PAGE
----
5) If your car gets totaled, you could end up with two car payments
There are scenarios where you’ll have no car but you’re stuck with the lease payments anyway. One example of this would be if your car gets totaled in an accident and the insurance company refuses to pay the entire value of your vehicle.
In this instance, you will get stuck with the extra payment. In the meantime, you’re off to find a new car with new payments. The best way to combat this from happening is to buy gap insurance, which is included or required in many lease agreements, but not always. If you do decide to lease, make sure that you are covered by gap insurance, even if you have to buy it separately from the lease agreement.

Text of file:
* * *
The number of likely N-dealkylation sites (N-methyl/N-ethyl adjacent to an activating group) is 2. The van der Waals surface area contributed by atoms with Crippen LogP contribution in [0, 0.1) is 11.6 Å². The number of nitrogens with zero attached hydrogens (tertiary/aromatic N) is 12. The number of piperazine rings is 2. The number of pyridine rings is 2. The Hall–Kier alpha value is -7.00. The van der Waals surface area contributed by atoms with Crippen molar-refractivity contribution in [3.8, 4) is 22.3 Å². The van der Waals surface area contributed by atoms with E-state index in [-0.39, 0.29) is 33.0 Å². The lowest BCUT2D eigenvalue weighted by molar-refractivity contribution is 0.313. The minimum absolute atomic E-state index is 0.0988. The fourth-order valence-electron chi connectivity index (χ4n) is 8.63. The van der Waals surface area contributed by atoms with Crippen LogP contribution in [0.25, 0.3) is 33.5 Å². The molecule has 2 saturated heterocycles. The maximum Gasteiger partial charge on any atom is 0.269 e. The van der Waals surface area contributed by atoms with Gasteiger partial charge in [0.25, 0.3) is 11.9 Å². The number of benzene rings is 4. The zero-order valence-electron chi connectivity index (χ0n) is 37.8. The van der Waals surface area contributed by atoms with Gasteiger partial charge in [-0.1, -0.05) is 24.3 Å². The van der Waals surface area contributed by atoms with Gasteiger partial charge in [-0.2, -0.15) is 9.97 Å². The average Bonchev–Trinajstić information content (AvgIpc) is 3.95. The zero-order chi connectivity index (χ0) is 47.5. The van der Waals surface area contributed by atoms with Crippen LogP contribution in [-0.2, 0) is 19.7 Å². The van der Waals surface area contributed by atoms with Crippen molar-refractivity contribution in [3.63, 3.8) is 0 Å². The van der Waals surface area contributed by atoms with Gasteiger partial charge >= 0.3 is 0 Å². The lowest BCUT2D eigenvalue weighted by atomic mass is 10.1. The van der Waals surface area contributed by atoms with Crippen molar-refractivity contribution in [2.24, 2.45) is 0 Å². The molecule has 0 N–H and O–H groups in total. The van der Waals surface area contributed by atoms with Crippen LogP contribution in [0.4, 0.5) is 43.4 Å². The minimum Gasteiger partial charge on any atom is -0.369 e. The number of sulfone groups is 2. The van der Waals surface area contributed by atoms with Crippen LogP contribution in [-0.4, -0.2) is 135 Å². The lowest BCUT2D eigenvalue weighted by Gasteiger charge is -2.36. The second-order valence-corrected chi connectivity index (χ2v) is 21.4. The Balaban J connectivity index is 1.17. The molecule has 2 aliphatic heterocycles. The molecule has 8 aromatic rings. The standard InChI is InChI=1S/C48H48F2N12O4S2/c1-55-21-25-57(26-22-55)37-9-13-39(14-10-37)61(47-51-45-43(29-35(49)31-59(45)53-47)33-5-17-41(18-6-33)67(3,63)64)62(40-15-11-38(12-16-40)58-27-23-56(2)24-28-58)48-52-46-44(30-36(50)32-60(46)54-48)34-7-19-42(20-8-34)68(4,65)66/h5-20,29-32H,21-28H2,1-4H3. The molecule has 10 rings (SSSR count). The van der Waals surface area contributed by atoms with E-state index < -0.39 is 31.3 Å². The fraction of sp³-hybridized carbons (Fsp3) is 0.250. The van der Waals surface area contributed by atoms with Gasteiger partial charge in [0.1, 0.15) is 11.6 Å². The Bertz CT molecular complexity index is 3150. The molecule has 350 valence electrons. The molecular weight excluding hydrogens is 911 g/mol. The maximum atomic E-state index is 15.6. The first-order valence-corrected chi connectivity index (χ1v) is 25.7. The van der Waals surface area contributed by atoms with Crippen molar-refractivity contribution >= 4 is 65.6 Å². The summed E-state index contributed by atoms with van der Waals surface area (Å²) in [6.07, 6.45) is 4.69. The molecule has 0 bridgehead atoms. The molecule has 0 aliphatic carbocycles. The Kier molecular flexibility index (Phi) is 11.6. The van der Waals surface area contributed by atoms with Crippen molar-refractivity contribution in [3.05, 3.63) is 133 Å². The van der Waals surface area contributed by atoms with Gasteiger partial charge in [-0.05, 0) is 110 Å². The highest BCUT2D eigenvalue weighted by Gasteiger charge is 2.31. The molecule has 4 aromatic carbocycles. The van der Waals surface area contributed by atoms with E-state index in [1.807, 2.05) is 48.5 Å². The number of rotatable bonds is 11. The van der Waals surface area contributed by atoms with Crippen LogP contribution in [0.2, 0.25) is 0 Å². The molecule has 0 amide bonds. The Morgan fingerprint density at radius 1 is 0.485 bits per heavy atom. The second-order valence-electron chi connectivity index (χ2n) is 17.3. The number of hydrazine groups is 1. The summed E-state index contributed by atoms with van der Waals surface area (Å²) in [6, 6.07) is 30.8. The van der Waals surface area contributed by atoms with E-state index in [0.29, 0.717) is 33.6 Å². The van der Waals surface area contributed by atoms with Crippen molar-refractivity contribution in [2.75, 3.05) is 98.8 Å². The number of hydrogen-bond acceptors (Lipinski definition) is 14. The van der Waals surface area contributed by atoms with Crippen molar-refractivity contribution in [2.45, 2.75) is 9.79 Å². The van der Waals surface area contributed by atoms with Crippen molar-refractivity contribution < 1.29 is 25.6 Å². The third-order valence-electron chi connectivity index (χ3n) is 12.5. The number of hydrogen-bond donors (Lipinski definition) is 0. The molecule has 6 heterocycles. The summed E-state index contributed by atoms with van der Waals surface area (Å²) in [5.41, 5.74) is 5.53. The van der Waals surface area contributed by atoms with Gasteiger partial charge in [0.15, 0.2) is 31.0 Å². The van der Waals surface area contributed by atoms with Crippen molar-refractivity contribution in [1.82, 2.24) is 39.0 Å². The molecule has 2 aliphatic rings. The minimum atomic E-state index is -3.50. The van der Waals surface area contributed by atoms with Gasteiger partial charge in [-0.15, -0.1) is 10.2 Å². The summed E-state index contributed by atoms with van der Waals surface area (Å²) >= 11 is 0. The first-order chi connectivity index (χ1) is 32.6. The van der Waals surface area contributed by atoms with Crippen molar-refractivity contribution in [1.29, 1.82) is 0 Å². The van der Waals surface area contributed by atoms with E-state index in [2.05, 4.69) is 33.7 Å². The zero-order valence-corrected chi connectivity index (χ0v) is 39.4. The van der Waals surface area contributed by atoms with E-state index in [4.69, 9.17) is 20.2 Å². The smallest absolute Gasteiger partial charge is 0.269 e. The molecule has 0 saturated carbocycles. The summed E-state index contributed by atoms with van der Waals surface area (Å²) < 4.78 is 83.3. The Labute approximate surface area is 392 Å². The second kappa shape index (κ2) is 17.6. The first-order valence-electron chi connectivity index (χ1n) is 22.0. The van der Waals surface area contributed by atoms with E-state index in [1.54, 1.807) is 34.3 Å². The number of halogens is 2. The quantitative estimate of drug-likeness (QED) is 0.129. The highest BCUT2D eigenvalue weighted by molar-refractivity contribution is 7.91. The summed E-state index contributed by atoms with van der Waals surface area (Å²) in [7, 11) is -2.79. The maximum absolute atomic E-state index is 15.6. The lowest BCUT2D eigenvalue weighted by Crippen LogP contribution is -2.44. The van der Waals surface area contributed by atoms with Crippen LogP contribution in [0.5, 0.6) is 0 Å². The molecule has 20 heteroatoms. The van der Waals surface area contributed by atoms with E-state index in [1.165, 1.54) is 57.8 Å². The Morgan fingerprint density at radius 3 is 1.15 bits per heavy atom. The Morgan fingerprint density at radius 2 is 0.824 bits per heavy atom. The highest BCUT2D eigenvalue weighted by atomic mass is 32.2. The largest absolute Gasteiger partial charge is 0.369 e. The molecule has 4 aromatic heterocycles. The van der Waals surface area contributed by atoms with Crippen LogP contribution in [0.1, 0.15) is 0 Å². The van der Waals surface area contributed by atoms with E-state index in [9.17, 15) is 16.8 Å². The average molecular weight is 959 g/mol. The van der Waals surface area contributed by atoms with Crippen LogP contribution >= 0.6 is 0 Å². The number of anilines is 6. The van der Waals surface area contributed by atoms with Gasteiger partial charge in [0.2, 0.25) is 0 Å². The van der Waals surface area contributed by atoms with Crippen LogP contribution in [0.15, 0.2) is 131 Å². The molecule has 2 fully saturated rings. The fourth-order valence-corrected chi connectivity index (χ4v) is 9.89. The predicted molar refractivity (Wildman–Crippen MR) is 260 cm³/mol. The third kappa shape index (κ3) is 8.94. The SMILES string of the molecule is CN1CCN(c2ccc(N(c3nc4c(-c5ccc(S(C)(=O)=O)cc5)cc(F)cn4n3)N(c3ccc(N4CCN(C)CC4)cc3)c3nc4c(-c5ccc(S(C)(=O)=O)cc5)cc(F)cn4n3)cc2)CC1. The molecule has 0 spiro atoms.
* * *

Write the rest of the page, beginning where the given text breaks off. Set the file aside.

Car buyers may consider getting gap insurance to cover them just in case the same scenario happens. That is, the car is totaled and the insurance company doesn’t cover you for enough money to pay the loan balance still owned on the car. However, once car is paid off, gap insurance is no longer needed. On the other hand, someone who moves from lease to lease and never owns a car will always have the burden of carrying the expense of gap insurance.